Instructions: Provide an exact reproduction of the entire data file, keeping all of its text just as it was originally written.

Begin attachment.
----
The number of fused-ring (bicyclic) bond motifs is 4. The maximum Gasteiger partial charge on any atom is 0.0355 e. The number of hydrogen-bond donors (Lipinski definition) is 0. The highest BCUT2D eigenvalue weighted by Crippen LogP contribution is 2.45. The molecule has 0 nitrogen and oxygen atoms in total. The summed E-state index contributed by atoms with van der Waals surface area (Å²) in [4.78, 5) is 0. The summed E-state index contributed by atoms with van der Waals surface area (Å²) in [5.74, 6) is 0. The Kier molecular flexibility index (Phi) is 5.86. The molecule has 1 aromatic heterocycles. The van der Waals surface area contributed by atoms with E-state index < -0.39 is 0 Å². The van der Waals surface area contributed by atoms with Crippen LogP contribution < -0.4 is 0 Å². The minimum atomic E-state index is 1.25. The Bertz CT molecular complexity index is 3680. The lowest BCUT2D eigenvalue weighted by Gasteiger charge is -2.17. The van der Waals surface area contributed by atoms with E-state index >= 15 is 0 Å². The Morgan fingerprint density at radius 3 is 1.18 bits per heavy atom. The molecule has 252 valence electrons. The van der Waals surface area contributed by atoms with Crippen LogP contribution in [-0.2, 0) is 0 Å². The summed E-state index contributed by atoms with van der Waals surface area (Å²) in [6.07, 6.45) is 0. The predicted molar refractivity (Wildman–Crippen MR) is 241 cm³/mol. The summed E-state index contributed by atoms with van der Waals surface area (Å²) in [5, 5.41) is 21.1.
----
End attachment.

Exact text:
The number of fused-ring (bicyclic) bond motifs is 4. The maximum Gasteiger partial charge on any atom is 0.0355 e. The number of hydrogen-bond donors (Lipinski definition) is 0. The highest BCUT2D eigenvalue weighted by Crippen LogP contribution is 2.45. The molecule has 0 nitrogen and oxygen atoms in total. The summed E-state index contributed by atoms with van der Waals surface area (Å²) in [4.78, 5) is 0. The summed E-state index contributed by atoms with van der Waals surface area (Å²) in [5.74, 6) is 0. The Kier molecular flexibility index (Phi) is 5.86. The molecule has 1 aromatic heterocycles. The van der Waals surface area contributed by atoms with E-state index < -0.39 is 0 Å². The van der Waals surface area contributed by atoms with Crippen LogP contribution < -0.4 is 0 Å². The minimum atomic E-state index is 1.25. The Bertz CT molecular complexity index is 3680. The lowest BCUT2D eigenvalue weighted by Gasteiger charge is -2.17. The van der Waals surface area contributed by atoms with E-state index >= 15 is 0 Å². The Morgan fingerprint density at radius 3 is 1.18 bits per heavy atom. The molecule has 252 valence electrons. The van der Waals surface area contributed by atoms with Crippen LogP contribution in [-0.2, 0) is 0 Å². The summed E-state index contributed by atoms with van der Waals surface area (Å²) in [6.07, 6.45) is 0. The predicted molar refractivity (Wildman–Crippen MR) is 241 cm³/mol. The summed E-state index contributed by atoms with van der Waals surface area (Å²) in [5, 5.41) is 21.1.